Normally, there is a ten-year wait for a Henderson guitar, and St. John finds there are no exceptions even for an iconic figure like Clapton. But seeing it as a shortcut to getting his own guitar done, St. John jump-starts the process, and then takes readers with him on a mesmerizing journey into the heart of high-end instrument making with the man The Washington Post calls the "Mad Scientist of Mountain Music." Henderson, a small-town wise man, is not only the star of this book as a master guitar maker but also is the star of any stage he sets foot on as a master guitar player, equally at home at Carnegie Hall or the local VFW hall. Around this drolly humorous man circulates a small coterie of colorful characters and inspired musicians, who welcome you for an all-too-brief visit. By book's end, you too will want to be Wayne Henderson's friend.
In a rich tapestry of folklore and folksiness, St. John tells the story of building the Clapton guitar in loving detail, from the centuries-old forests where great tonewood grows, to the auction floor of Christie's where one of Clapton's guitars commands over $700,000. It's also a loving look at Wayne's corner of the world, the Blue Ridge mountain hamlets where American traditional music was born, and of Wayne's hometown of Rugby, Virginia, population 7, where the winding roads have kept progress at bay.
Whether you love old-time music, unplugged rock, traditional American craftsmanship, or simply gifted storytelling, Clapton's Guitar is an engaging work that you will want to savor and share with friends.
Many athletes are SUPERSTARS.
Many coaches are LEGENDS.
Many moments are CLASSICS.

But which are the best of the best?
Which ten will make THE MAD DOG HALL OF FAME?
“Opining about sports in a spirited fashion is Chris Russo’s specialty.” – Bob Costas

The All-Time Top-Ten Players in Baseball, NFL Football, NBA Basketball, College Basketball, College Football
The Top-Ten Coaches of All Time
The All-Time Top-Ten Movers and Shakers in Sports
The Top-Ten Sports Moments in History of All Time
The Top-Ten Sports Venues of All Time

It’s The Big Question in the world of sports: Who’s number one?

Which player? Which coach? Which team? Now, the authors of the acclaimed New York Times bestseller, The Mad Dog 100: The Greatest Sports Arguments of All Time, get down and dirty to tackle the central issue that consumes every sports fan: Which players, teams, venues, and moments would make the top-ten list of all time?

With characteristic candor, explosive energy, and unquestioned expertise, top-rated sports talk radio personality Christopher “Mad Dog” Russo tackles the tough questions head-on and creates his own personal Hall of Fame. But the Mad Dog sets the bar much higher than usual—only ten honorees are inducted in each category—so plenty of all-time greats will find themselves on the outside looking in.

Russo ranks Lou Gehrig, Willie Mays, and Walter Johnson…and one of them doesn’t even make the cut. He ranks Jerry Rice and Dick Butkus and Mean Joe Greene…and try telling one of them he’ll have to pay admission to get into this Hall of Fame. He takes sides and ranks Fenway Park ahead of Yankee Stadium…or will it be the other way around? He names the single greatest sports moment of all time, across all sports…and no, it’s not what you think.

Each enticing chapter is packed full of intriguing facts and sidebars, including tidbits that will surprise even the most seasoned sports fan. The magic of Russo’s analysis is not just an explanation of who makes the cut and who does not–but why. THE MAD DOG HALL OF FAME is essential reading–the kind of book every sports enthusiast will want to have on hand as a quick reference guide to the best of the best. Russo and St. John have crafted an entertaining, fast-paced, and provocative tour of the world of sports, chock-full of close calls and tough choices designed not to end arguments…but to start them.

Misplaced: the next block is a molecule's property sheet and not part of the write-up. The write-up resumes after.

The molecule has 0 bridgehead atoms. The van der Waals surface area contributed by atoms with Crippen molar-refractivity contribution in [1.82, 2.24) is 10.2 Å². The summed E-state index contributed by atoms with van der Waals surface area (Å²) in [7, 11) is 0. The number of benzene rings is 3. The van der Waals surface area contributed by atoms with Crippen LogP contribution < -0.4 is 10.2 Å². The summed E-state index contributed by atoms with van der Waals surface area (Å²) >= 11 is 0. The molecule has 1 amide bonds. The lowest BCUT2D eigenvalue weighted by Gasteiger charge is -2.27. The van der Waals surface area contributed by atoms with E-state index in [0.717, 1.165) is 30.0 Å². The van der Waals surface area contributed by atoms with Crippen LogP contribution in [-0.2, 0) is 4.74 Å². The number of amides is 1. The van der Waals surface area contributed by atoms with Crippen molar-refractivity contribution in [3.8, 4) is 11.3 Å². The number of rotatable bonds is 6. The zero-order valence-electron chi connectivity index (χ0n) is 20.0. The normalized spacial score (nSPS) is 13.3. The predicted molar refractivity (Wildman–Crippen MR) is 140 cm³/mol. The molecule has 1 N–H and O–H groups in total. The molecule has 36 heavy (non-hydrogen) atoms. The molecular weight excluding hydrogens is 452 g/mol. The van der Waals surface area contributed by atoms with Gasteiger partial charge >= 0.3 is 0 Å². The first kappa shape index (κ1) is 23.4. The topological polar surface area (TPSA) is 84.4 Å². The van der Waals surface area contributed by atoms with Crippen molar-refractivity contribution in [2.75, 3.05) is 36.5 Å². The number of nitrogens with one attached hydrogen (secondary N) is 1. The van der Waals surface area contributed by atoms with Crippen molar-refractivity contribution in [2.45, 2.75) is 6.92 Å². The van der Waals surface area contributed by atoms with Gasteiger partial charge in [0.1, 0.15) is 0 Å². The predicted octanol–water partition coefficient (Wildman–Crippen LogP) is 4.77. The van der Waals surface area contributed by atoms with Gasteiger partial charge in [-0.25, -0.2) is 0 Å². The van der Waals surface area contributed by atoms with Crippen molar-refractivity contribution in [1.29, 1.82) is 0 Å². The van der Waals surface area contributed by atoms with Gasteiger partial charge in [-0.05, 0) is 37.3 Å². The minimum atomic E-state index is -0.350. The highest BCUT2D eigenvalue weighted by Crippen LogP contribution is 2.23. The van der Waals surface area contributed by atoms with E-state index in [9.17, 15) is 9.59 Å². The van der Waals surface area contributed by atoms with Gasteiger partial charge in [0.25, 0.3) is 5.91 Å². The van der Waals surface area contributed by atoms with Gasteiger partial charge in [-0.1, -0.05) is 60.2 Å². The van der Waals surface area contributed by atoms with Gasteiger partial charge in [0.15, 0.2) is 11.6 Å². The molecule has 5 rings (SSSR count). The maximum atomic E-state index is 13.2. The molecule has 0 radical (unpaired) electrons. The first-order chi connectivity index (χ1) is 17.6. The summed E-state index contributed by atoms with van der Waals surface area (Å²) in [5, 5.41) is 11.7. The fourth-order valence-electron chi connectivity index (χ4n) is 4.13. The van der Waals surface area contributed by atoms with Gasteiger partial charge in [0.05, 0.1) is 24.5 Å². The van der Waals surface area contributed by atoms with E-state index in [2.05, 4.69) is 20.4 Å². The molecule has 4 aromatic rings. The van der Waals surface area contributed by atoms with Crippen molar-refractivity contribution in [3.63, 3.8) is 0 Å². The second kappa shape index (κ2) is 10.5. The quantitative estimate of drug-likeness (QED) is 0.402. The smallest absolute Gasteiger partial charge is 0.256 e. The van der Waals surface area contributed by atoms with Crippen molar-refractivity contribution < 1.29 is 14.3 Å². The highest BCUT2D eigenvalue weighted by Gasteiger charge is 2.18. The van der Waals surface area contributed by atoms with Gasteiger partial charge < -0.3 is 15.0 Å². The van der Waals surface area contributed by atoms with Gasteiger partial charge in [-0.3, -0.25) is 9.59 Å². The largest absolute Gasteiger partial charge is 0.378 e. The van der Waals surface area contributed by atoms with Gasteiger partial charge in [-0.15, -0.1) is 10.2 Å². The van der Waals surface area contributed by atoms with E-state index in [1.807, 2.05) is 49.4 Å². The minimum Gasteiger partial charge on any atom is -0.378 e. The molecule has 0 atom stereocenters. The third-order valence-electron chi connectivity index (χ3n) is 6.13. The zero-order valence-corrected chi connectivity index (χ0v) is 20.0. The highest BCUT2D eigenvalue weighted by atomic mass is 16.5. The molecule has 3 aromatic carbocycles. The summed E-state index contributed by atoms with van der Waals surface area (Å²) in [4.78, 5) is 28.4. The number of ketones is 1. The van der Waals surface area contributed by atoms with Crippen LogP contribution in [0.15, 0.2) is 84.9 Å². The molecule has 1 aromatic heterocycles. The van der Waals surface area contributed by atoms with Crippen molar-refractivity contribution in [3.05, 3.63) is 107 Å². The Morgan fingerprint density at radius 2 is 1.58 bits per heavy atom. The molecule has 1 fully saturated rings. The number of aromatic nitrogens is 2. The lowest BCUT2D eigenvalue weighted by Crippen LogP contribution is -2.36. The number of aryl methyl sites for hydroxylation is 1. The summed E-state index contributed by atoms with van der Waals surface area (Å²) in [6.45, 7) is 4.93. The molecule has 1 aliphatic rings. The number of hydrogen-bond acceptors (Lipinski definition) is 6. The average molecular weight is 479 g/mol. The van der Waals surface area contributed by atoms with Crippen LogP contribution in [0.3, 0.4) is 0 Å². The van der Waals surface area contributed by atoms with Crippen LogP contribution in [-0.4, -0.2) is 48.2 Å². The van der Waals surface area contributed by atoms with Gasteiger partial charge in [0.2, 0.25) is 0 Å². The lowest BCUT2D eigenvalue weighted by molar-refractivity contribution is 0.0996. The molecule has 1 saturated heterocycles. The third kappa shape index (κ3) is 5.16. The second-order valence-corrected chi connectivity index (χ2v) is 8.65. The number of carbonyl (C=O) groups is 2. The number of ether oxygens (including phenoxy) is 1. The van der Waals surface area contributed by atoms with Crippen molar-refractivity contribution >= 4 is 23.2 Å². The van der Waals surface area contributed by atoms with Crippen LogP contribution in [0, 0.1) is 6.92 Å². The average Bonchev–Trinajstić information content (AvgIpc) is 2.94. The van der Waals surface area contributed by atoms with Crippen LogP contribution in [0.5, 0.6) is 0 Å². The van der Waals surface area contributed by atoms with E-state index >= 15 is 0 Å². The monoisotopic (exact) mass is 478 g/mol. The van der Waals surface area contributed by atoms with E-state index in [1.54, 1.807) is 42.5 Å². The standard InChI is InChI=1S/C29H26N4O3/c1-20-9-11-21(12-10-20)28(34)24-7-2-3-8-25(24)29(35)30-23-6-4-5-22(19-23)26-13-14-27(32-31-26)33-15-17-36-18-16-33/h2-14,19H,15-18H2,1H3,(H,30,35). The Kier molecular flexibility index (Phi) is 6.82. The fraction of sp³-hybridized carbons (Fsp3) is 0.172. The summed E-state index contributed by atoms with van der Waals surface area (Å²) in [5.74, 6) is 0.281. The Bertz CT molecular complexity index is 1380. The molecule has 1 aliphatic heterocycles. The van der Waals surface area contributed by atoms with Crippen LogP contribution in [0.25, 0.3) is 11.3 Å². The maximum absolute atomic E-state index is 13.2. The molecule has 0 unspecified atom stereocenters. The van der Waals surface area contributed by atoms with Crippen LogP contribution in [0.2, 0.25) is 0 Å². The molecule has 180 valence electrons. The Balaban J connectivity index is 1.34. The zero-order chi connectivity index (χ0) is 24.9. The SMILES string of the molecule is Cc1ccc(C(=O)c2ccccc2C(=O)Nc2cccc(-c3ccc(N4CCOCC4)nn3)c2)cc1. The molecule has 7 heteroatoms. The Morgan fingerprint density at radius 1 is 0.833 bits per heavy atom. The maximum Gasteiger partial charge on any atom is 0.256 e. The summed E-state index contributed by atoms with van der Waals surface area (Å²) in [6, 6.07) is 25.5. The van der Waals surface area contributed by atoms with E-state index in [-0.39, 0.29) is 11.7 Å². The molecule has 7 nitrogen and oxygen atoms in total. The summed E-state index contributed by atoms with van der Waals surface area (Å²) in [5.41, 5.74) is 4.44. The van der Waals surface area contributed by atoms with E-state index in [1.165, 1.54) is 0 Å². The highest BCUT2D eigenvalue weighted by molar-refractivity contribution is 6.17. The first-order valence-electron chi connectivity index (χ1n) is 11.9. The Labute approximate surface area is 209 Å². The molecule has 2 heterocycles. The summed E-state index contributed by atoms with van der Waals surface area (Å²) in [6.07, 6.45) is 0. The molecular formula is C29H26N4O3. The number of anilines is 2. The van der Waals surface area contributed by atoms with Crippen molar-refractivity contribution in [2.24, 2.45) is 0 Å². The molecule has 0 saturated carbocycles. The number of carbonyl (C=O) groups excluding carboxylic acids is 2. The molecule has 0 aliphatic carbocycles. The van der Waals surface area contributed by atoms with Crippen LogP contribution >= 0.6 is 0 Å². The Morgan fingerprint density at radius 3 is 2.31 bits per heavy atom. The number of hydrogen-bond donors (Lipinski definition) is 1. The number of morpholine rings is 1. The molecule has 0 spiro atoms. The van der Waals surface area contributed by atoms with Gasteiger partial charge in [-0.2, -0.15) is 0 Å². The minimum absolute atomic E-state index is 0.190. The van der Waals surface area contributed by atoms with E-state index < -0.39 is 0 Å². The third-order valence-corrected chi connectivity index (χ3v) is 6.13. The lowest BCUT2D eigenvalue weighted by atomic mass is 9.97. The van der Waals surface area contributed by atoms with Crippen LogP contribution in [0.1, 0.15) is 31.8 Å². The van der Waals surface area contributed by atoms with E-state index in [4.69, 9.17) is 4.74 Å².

THE ESSENTIAL BOOK FOR ANY SPORTS FAN, FROM ONE OF THE REIGNING KINGS OF SPORTS TALK RADIO, CHRISTOPHER “MAD DOG” RUSSO

Which was the greater achievement, Ted Williams’s .406 season or Joe DiMaggio’s 56-game hitting streak?

Who’d be left standing in a battle between Joe Louis and Mohammed Ali?

Which NBA team was the greatest of all time—the ’66–’67 Celtics? The ’71–’72 Lakers? What about the ’95–’96 Bulls?

Who would dominate the ultimate Pebble Beach showdown—Ben Hogan or Tiger Woods?

Who was the most important athlete of the twentieth century?

You’re a sports fan. You love a good argument and you’ll defend your position as fervently as Michael Jordan at crunch time. You’ll analyze games and terrible calls, throw out stats to prove a point, and heatedly debate whether a player is an overachiever—or merely overpaid.
Now, in his long-awaited and completely original book, Christopher “Mad Dog” Russo sets up and breaks down the one hundred greatest sports arguments of all time. In classic Mad Dog style, each chapter tackles a classic sports debate and takes sides with the clear, step-by-step opinions that have made Russo one of the top radio personalities in the country. The Mad Dog 100 covers it all: from baseball (Who really should go to Cooperstown?), to basketball (Chamberlain, Russell, or Shaq: who’s the NBA’s most dominant center ever?), to football (Who is the greatest NFL quarterback ever?), to hockey (What are the greatest hockey dynasties of all time?)—and is a catch-all of other crucial modern-day sports questions like: Is instant replay really worth it? What’s the true role of performance-enhancing drugs? Are salary caps really necessary?
Whether you’re reading The Mad Dog 100 or debating these sports arguments with friends, this is the definitive companion for any self-respecting sports fan.